Hidden talents revealed

WHILE the ‘crazy creative’ is a derogatory and outdated stereotype, in reality quite a number of eminent artists, musicians, writers and philosophers have experienced some form of brain disease, injury or psychological condition that enhanced their artistic ability.

And in some very rare cases, a medical event has unleashed previous unknown creative talent in certain individuals.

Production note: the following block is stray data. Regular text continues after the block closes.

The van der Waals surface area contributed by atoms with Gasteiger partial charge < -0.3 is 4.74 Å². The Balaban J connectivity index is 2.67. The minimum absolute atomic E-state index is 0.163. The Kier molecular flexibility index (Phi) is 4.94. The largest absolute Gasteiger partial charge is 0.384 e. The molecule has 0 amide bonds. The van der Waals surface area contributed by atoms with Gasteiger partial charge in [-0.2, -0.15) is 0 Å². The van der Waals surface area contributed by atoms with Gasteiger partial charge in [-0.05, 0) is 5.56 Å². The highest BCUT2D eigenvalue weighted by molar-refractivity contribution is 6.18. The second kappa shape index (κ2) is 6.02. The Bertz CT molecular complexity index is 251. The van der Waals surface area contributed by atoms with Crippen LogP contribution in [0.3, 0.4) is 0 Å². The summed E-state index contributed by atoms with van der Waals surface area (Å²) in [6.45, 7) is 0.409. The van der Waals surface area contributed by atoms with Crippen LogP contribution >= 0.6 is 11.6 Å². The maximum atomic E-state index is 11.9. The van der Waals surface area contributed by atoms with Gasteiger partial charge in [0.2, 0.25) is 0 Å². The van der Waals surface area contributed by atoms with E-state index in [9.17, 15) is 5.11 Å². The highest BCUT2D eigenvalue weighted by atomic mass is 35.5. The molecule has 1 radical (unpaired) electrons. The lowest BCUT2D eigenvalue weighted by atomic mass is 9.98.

Some of the well known people affected include the Russian writer Fyodor Dostoevsky and American painter Jackson Pollock, who both had suspected bipolar disorder. 

French cubist artist Georges Braque and poet Guillaume Apollinaire1 both suffered brain injuries in World War I that affected their creativity, and the French composer Maurice Ravel was believed to have developed frontotemporal dementia (FTD) (see box).1

Experts say there is good evidence to show some medical conditions can enhance creativity.

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